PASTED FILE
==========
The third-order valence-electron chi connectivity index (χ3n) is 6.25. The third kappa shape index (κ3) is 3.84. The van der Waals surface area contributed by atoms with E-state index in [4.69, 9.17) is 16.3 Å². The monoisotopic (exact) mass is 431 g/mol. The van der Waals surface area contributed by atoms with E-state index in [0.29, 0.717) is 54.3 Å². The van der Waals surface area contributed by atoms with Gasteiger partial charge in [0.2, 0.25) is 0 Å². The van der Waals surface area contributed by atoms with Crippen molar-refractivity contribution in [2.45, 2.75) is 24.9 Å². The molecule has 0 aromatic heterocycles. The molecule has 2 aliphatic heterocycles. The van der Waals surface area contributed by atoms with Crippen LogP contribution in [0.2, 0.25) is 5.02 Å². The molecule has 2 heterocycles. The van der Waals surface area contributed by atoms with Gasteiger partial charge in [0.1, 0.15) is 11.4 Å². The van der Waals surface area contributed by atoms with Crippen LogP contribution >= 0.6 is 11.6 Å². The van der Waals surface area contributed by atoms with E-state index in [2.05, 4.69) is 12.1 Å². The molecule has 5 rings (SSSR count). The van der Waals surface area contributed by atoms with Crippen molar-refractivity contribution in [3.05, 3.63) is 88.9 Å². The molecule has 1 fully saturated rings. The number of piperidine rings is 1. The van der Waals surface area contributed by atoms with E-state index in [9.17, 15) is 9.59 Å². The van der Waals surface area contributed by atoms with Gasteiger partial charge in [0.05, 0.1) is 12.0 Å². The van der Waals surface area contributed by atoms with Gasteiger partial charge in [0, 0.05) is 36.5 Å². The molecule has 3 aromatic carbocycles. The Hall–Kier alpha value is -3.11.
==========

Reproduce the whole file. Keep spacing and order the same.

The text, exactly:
The third-order valence-electron chi connectivity index (χ3n) is 6.25. The third kappa shape index (κ3) is 3.84. The van der Waals surface area contributed by atoms with E-state index in [4.69, 9.17) is 16.3 Å². The monoisotopic (exact) mass is 431 g/mol. The van der Waals surface area contributed by atoms with E-state index in [0.29, 0.717) is 54.3 Å². The van der Waals surface area contributed by atoms with Gasteiger partial charge in [0.2, 0.25) is 0 Å². The van der Waals surface area contributed by atoms with Crippen molar-refractivity contribution in [2.45, 2.75) is 24.9 Å². The molecule has 0 aromatic heterocycles. The molecule has 2 aliphatic heterocycles. The van der Waals surface area contributed by atoms with Crippen LogP contribution in [0.2, 0.25) is 5.02 Å². The molecule has 2 heterocycles. The van der Waals surface area contributed by atoms with Gasteiger partial charge in [0.1, 0.15) is 11.4 Å². The van der Waals surface area contributed by atoms with Crippen LogP contribution >= 0.6 is 11.6 Å². The van der Waals surface area contributed by atoms with E-state index in [2.05, 4.69) is 12.1 Å². The molecule has 5 rings (SSSR count). The van der Waals surface area contributed by atoms with Crippen molar-refractivity contribution in [3.05, 3.63) is 88.9 Å². The molecule has 1 fully saturated rings. The number of piperidine rings is 1. The van der Waals surface area contributed by atoms with E-state index in [9.17, 15) is 9.59 Å². The van der Waals surface area contributed by atoms with Gasteiger partial charge in [0.05, 0.1) is 12.0 Å². The van der Waals surface area contributed by atoms with Gasteiger partial charge in [0, 0.05) is 36.5 Å². The molecule has 3 aromatic carbocycles. The Hall–Kier alpha value is -3.11.